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An abnormal bulge in a testicle is often called a testicle hernia, in which the intestines push through an opening in the scrotum. The most obvious symptom is typically a small bulge that gets larger when straining. It can usually be pushed back into the stomach, and is sometimes tender, though severe pain is not a typical symptom of a testicle hernia. In fact, a very painful bulge that is accompanied by nausea, vomiting, and a general feeling of illness may signal that there is a serious medical issue. This may be caused by the blood flow being cut off, which is not a normal occurrence with the typical uncomplicated hernia.
Those with a testicle hernia may notice some tenderness in the affected area, usually for no apparent reason. When inspected, a bulge may be noticeable, and it should become larger when the patient is standing. The bump also tends to get bigger when the patient strains, such as when lifting heavy items. The bulge can usually be pushed in temporarily, but it will likely pop back out as time passes.
While some tenderness or occasional aches may be normal with a testicle hernia, it is not common for the area to be extremely painful. If there is a lot of pain in the affected testicle, and the hernia cannot be pushed in temporarily, there may be a complication involving loss of blood supply. Other symptoms of a medical issue include nausea and vomiting, along with obstruction of the bowels since part of the intestine is trapped. In general, the patient usually feels ill but does not exhibit a fever. In such cases, the testicle hernia will likely need surgery in order to heal, and the patient should seek immediate medical care to get started on the treatment process since the best results usually occur after fast treatment.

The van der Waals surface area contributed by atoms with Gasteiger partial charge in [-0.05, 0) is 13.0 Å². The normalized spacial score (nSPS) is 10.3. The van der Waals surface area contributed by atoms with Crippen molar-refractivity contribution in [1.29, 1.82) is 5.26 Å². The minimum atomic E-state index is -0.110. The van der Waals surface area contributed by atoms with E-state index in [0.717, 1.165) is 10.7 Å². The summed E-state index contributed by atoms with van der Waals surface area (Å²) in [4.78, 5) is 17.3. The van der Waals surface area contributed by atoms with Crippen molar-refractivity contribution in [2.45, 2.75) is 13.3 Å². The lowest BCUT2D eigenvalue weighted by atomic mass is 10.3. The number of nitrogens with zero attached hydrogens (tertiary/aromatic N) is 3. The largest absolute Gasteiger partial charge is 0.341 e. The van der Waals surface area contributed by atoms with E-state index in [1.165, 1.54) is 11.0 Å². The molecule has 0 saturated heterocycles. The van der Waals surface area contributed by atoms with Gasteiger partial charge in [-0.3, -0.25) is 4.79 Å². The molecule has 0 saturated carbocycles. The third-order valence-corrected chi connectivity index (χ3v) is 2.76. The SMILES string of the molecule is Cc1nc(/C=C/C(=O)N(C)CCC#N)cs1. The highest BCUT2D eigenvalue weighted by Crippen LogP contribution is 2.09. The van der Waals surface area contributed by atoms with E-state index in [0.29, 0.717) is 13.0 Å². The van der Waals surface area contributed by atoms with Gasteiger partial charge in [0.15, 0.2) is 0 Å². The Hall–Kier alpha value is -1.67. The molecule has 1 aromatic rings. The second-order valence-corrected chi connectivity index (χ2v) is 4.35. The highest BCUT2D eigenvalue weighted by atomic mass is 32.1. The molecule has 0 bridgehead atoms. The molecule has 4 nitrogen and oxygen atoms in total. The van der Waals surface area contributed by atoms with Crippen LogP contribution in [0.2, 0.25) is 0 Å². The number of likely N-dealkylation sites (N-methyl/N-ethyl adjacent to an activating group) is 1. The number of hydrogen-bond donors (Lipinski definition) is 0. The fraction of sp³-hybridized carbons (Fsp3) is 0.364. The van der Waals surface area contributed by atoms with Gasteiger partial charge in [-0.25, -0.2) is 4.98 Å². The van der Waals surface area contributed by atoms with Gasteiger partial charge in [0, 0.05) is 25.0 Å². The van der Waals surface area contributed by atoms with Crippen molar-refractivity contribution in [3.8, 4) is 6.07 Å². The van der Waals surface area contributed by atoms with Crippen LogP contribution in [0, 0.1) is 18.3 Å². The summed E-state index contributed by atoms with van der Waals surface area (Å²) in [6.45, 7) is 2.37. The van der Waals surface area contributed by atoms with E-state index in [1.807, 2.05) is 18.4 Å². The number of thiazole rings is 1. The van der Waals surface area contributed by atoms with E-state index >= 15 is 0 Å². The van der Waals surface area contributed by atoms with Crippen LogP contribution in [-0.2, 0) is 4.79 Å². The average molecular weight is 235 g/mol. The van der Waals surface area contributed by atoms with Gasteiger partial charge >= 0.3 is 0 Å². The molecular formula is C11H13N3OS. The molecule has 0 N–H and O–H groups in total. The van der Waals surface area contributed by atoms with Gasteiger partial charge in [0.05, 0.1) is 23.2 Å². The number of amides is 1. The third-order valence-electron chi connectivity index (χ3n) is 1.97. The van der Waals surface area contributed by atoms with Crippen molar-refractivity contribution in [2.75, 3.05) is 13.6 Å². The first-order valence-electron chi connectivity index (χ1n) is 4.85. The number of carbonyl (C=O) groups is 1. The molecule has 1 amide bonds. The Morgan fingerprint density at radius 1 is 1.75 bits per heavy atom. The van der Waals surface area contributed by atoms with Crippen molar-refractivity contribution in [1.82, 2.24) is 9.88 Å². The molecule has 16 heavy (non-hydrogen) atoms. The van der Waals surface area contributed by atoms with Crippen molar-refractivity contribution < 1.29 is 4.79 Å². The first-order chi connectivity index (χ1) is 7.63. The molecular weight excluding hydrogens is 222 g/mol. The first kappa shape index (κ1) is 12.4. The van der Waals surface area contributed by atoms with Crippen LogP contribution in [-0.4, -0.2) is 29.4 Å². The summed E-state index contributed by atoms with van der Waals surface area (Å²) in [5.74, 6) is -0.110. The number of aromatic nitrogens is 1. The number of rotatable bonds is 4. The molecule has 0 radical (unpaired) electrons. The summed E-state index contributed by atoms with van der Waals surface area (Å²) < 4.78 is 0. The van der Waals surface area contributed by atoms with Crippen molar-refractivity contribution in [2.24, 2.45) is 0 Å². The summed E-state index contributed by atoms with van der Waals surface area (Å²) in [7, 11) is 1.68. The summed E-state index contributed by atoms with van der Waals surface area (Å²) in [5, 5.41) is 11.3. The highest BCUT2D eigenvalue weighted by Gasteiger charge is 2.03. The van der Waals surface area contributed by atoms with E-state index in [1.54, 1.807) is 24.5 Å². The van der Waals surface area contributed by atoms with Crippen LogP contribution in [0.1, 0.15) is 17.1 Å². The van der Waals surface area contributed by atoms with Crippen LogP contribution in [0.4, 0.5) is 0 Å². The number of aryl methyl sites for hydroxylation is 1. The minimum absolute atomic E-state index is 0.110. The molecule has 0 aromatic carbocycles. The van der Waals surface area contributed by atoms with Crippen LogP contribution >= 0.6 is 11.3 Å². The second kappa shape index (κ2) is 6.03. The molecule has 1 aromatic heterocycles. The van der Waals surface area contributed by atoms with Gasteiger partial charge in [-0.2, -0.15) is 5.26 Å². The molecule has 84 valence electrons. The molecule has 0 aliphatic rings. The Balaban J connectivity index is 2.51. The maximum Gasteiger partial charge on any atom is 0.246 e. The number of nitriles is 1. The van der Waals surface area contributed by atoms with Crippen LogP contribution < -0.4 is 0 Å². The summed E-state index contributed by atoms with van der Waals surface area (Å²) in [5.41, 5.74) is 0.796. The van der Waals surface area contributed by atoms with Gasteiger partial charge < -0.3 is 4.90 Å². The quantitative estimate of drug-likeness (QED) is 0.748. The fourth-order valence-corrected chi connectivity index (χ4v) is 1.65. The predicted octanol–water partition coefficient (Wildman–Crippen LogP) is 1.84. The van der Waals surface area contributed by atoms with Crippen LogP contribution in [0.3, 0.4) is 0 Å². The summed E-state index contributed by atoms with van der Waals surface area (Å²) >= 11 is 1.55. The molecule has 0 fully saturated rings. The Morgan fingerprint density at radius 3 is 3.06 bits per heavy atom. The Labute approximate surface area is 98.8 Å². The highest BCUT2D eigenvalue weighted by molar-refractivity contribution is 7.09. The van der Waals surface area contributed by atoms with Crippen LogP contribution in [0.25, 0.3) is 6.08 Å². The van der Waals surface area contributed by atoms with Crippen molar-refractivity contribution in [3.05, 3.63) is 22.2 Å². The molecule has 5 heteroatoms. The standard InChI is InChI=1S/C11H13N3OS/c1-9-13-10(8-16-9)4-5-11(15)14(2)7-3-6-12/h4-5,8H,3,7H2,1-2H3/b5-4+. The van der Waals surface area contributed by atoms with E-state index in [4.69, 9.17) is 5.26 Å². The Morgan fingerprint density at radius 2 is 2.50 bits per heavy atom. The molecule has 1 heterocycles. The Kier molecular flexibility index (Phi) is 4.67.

Though these symptoms may show up in any type of testicle hernia, it should be known that there are a few kinds. For example, inguinal hernias are the kinds found in the groin area in either men or women, though they are much more likely to occur in men. Direct inguinal hernias are one type, and they are most often found in areas where the abdominal wall is particularly thin, which is not usually near the testicles. On the other hand, indirect inguinal hernias are usually found near the testicles, which means that the typical testicle hernia is this type.
What are the options available for preventing this kind of strain? Does it occur for reasons other than lifting extremely heavy objects? Men should have a very clear cut-off point in terms of how many pounds they can lift to avoid what appears to be a very painful condition.
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